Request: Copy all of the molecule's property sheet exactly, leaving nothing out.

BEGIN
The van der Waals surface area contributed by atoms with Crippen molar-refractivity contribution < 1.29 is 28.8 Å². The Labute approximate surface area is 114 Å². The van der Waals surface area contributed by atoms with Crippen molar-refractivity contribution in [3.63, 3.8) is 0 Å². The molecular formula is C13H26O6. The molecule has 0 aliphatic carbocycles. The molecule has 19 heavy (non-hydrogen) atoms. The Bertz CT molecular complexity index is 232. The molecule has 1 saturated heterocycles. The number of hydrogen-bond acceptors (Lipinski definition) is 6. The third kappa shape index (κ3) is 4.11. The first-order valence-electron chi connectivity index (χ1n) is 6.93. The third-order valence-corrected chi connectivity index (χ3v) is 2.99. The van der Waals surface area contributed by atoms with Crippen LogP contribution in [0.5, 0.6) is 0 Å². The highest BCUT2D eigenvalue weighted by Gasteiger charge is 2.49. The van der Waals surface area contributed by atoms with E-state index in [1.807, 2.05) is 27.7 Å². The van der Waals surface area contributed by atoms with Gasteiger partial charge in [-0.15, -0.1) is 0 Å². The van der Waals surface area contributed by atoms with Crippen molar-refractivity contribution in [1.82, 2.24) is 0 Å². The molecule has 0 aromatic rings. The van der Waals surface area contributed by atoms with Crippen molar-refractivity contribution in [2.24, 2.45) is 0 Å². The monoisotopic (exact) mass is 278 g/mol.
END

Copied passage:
The van der Waals surface area contributed by atoms with Crippen molar-refractivity contribution < 1.29 is 28.8 Å². The Labute approximate surface area is 114 Å². The van der Waals surface area contributed by atoms with Crippen molar-refractivity contribution in [3.63, 3.8) is 0 Å². The molecular formula is C13H26O6. The molecule has 0 aliphatic carbocycles. The molecule has 19 heavy (non-hydrogen) atoms. The Bertz CT molecular complexity index is 232. The molecule has 1 saturated heterocycles. The number of hydrogen-bond acceptors (Lipinski definition) is 6. The third kappa shape index (κ3) is 4.11. The first-order valence-electron chi connectivity index (χ1n) is 6.93. The third-order valence-corrected chi connectivity index (χ3v) is 2.99. The van der Waals surface area contributed by atoms with Crippen LogP contribution in [0.5, 0.6) is 0 Å². The highest BCUT2D eigenvalue weighted by Gasteiger charge is 2.49. The van der Waals surface area contributed by atoms with E-state index in [1.807, 2.05) is 27.7 Å². The van der Waals surface area contributed by atoms with Gasteiger partial charge in [-0.15, -0.1) is 0 Å². The van der Waals surface area contributed by atoms with Crippen molar-refractivity contribution in [1.82, 2.24) is 0 Å². The molecule has 0 aromatic rings. The van der Waals surface area contributed by atoms with Crippen molar-refractivity contribution in [2.24, 2.45) is 0 Å². The monoisotopic (exact) mass is 278 g/mol.